As a society, we’re steeped in data. We’re constantly connected and have the breadth of human knowledge at our fingertips no matter where we are, thanks to a variety of networked mobile devices. This data generation is changing the way we interact with the world around us.
Even driving is different than it was 20 years ago. How has data changed driving and the auto industry as a whole? And how can we expect it to continue to change in the future?
Traffic Lights and Patterns
Traffic management has always been challenging. Even a perfectly managed network can end up with traffic jams, accidents, and other problems that interrupt the smooth flow of commuters to and from their destination. While big data isn’t the perfect solution to traffic jams, especially in highly populated areas, big data can be a valuable tool for managing traffic lights and movement patterns.
With nearly 50% of the world’s population living in cities around the globe — and that population growing around 2% every year — tools for managing traffic are going to become more vital than ever. Big data and machine learning programs can analyze traffic patterns faster and more efficiently than human workers can, and can make predictions and suggestions on how to best manage traffic.
Fleet Monitoring and Remote Diagnostics
From small passenger fleets to massive trucking companies, there are hundreds and thousands of commercial vehicles on the road at any given time. There are plenty of tools out there to keep these fleets on the road, and one of the newest — and possibly the most effective — is real time monitoring and remote diagnostics.
Instead of having to take a vehicle offline to perform maintenance or repair broken down systems, fleet owners can use remote diagnostic software to keep track of the status of their vehicles while it’s out on the road. If one of the sensors on the vehicle detects a problem, it can send an alert back to the home base, allowing you to get ahead of problems before they cause a breakdown.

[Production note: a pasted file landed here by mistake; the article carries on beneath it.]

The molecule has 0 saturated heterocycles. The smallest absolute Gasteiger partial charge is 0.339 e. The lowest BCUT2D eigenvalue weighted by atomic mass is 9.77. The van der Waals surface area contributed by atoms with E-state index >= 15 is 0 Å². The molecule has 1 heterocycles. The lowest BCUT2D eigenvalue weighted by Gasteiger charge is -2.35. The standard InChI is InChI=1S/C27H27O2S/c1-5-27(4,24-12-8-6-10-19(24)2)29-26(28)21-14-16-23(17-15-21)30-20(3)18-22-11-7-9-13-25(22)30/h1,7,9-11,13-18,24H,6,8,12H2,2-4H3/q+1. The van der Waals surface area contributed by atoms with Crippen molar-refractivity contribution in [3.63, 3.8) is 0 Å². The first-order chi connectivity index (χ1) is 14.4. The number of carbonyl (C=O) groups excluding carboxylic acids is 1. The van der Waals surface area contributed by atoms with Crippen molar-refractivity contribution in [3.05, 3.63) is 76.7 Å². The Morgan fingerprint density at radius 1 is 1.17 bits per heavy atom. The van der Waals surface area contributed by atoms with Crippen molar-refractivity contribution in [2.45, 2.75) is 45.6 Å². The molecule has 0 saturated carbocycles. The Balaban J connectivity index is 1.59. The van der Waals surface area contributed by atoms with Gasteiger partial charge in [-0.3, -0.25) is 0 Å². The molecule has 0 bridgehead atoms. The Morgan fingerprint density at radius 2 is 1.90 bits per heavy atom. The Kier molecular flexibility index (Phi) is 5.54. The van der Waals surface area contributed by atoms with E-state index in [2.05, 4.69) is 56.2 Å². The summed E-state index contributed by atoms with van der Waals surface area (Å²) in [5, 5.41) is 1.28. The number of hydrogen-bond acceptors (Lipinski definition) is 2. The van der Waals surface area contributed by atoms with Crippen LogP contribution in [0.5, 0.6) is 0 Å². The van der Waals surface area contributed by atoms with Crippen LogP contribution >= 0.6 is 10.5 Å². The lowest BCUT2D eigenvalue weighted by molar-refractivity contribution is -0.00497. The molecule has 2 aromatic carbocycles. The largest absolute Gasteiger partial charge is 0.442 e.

Big Data and Automotive Manufacturing
Every industry generates enormous amounts of data every single day, and the automotive manufacturing sector is no exception. The difference today isn’t in how much data you generate — it’s in how you choose to use it.
Machine learning and predictive analytics algorithms can sort through the data these companies generate and help break it down into something that’s a little easier to digest for the average observer.
Manufacturers can use this data for all sorts of different applications, from improving productivity and efficiency within the workplace to making better decisions on how to best manufacture each piece before it gets assembled into the finished product.
In the long term, you can also use this information — as well as data collected on things like driving habits and driver skills, to make improvements to the vehicles themselves. The possibilities are endless.
Improvements to Driver and Manufacturer Safety
In the automotive industry, safety is something that is constantly on everyone’s mind — both the safety of the assemblers and workers in the factory, and the safety of the drivers and passengers behind the wheel once the cars roll off the assembly line and make it out into the world.
Data doesn’t just come into play when creating a new vehicle. It is a valuable tool when it comes to ensuring that these vehicles are safe to drive, as well as assembled in facilities that are safe to work in.
By tracking safety data and incidents in the workplace, big data gives project managers and business owners the tools to predict and prevent safety incidents instead of reacting to them as they happen.
Engineers and automotive designers can also use this same sort of data to determine the best ways to improve driver and passenger safety, again predicting and preventing issues rather than waiting for them to occur and reacting to them, which can result in costly recalls.
Looking Toward the Future
We’ve made some impressive advancements in big data analytics in driving and the automotive industry in the last 10 years, but this particular branch of data analysis is still in it’s relative infancy.
There’s no telling how it will change or affect the future of the automotive industry or even how it will affect your daily commute. At this point, it’s a wait and see kind of game, with the only limits being the imagination of the engineers behind creating things behind the scenes.